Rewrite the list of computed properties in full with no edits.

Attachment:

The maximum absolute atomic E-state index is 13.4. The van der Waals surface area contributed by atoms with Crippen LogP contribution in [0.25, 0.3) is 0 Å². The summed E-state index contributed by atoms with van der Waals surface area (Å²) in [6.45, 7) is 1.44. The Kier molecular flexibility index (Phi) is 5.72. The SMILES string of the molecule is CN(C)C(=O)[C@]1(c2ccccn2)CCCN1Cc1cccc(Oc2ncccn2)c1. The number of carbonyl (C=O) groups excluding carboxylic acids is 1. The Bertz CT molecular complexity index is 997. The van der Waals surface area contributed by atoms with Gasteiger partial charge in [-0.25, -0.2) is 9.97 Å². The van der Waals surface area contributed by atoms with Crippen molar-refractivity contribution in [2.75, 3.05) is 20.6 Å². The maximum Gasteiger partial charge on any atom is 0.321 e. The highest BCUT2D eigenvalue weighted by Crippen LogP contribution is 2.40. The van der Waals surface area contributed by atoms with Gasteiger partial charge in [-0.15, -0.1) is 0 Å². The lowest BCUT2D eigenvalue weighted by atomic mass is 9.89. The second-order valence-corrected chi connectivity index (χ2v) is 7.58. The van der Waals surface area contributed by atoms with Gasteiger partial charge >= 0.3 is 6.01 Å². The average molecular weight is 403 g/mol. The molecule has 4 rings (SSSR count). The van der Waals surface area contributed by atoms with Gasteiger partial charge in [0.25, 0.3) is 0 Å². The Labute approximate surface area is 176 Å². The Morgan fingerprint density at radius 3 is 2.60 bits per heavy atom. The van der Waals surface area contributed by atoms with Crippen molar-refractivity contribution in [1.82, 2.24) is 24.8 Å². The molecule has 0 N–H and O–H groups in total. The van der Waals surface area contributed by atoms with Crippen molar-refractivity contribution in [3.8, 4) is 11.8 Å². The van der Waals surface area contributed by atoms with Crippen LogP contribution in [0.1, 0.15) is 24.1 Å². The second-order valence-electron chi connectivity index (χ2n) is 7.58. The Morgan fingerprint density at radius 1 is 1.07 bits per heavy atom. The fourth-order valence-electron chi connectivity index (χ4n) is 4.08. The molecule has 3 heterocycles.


The maximum absolute atomic E-state index is 13.4. The van der Waals surface area contributed by atoms with Crippen LogP contribution in [0.25, 0.3) is 0 Å². The summed E-state index contributed by atoms with van der Waals surface area (Å²) in [6.45, 7) is 1.44. The Kier molecular flexibility index (Phi) is 5.72. The SMILES string of the molecule is CN(C)C(=O)[C@]1(c2ccccn2)CCCN1Cc1cccc(Oc2ncccn2)c1. The number of carbonyl (C=O) groups excluding carboxylic acids is 1. The Bertz CT molecular complexity index is 997. The van der Waals surface area contributed by atoms with Gasteiger partial charge in [-0.25, -0.2) is 9.97 Å². The van der Waals surface area contributed by atoms with Crippen molar-refractivity contribution in [2.75, 3.05) is 20.6 Å². The maximum Gasteiger partial charge on any atom is 0.321 e. The highest BCUT2D eigenvalue weighted by Crippen LogP contribution is 2.40. The van der Waals surface area contributed by atoms with Gasteiger partial charge in [-0.15, -0.1) is 0 Å². The lowest BCUT2D eigenvalue weighted by atomic mass is 9.89. The second-order valence-corrected chi connectivity index (χ2v) is 7.58. The van der Waals surface area contributed by atoms with Gasteiger partial charge >= 0.3 is 6.01 Å². The average molecular weight is 403 g/mol. The molecule has 4 rings (SSSR count). The van der Waals surface area contributed by atoms with Gasteiger partial charge in [0.25, 0.3) is 0 Å². The Labute approximate surface area is 176 Å². The Morgan fingerprint density at radius 3 is 2.60 bits per heavy atom. The van der Waals surface area contributed by atoms with Crippen molar-refractivity contribution in [1.82, 2.24) is 24.8 Å². The molecule has 0 N–H and O–H groups in total. The van der Waals surface area contributed by atoms with Crippen molar-refractivity contribution in [3.8, 4) is 11.8 Å². The van der Waals surface area contributed by atoms with Crippen LogP contribution in [0.1, 0.15) is 24.1 Å². The second-order valence-electron chi connectivity index (χ2n) is 7.58. The Morgan fingerprint density at radius 1 is 1.07 bits per heavy atom. The fourth-order valence-electron chi connectivity index (χ4n) is 4.08. The molecule has 3 heterocycles.